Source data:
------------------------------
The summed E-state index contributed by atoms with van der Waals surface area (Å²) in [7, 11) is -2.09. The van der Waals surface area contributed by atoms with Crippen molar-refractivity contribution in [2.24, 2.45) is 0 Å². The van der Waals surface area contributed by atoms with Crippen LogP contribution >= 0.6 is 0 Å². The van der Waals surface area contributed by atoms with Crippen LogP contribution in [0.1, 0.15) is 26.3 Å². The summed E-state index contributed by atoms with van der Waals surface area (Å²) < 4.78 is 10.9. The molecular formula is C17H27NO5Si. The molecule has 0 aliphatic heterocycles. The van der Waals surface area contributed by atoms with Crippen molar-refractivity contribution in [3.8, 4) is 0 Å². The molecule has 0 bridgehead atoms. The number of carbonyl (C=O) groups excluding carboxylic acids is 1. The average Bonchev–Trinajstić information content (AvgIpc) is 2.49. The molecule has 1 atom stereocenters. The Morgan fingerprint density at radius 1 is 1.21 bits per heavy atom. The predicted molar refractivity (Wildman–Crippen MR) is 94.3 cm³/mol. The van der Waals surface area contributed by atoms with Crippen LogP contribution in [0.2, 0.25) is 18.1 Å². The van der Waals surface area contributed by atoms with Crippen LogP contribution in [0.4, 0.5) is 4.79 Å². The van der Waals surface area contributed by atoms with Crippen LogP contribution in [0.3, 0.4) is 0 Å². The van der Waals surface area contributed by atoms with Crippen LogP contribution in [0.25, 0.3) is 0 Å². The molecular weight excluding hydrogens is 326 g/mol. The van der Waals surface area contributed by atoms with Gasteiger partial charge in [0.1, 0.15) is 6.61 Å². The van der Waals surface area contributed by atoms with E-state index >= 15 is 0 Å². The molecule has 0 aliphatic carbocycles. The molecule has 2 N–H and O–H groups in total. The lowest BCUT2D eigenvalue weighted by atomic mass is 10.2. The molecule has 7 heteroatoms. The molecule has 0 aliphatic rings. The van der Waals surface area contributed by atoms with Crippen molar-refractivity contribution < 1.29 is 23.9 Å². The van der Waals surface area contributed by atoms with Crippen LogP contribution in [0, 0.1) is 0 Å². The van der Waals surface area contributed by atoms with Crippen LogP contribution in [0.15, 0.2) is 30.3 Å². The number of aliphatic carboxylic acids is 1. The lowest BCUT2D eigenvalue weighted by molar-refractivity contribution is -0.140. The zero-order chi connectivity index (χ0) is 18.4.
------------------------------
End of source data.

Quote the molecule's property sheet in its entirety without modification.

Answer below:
The summed E-state index contributed by atoms with van der Waals surface area (Å²) in [7, 11) is -2.09. The van der Waals surface area contributed by atoms with Crippen molar-refractivity contribution in [2.24, 2.45) is 0 Å². The van der Waals surface area contributed by atoms with Crippen LogP contribution >= 0.6 is 0 Å². The van der Waals surface area contributed by atoms with Crippen LogP contribution in [0.1, 0.15) is 26.3 Å². The summed E-state index contributed by atoms with van der Waals surface area (Å²) < 4.78 is 10.9. The molecular formula is C17H27NO5Si. The molecule has 0 aliphatic heterocycles. The van der Waals surface area contributed by atoms with Crippen molar-refractivity contribution in [3.8, 4) is 0 Å². The molecule has 0 bridgehead atoms. The number of carbonyl (C=O) groups excluding carboxylic acids is 1. The average Bonchev–Trinajstić information content (AvgIpc) is 2.49. The molecule has 1 atom stereocenters. The Morgan fingerprint density at radius 1 is 1.21 bits per heavy atom. The predicted molar refractivity (Wildman–Crippen MR) is 94.3 cm³/mol. The van der Waals surface area contributed by atoms with Crippen LogP contribution in [0.2, 0.25) is 18.1 Å². The van der Waals surface area contributed by atoms with Crippen LogP contribution in [0.4, 0.5) is 4.79 Å². The van der Waals surface area contributed by atoms with Crippen LogP contribution in [0.3, 0.4) is 0 Å². The van der Waals surface area contributed by atoms with Crippen LogP contribution in [0.25, 0.3) is 0 Å². The molecular weight excluding hydrogens is 326 g/mol. The van der Waals surface area contributed by atoms with Gasteiger partial charge in [0.1, 0.15) is 6.61 Å². The van der Waals surface area contributed by atoms with E-state index >= 15 is 0 Å². The molecule has 0 aliphatic carbocycles. The molecule has 2 N–H and O–H groups in total. The lowest BCUT2D eigenvalue weighted by atomic mass is 10.2. The molecule has 7 heteroatoms. The molecule has 0 aliphatic rings. The van der Waals surface area contributed by atoms with Crippen molar-refractivity contribution < 1.29 is 23.9 Å². The van der Waals surface area contributed by atoms with Crippen LogP contribution in [0, 0.1) is 0 Å². The van der Waals surface area contributed by atoms with Crippen LogP contribution in [0.15, 0.2) is 30.3 Å². The number of aliphatic carboxylic acids is 1. The lowest BCUT2D eigenvalue weighted by molar-refractivity contribution is -0.140. The zero-order chi connectivity index (χ0) is 18.4.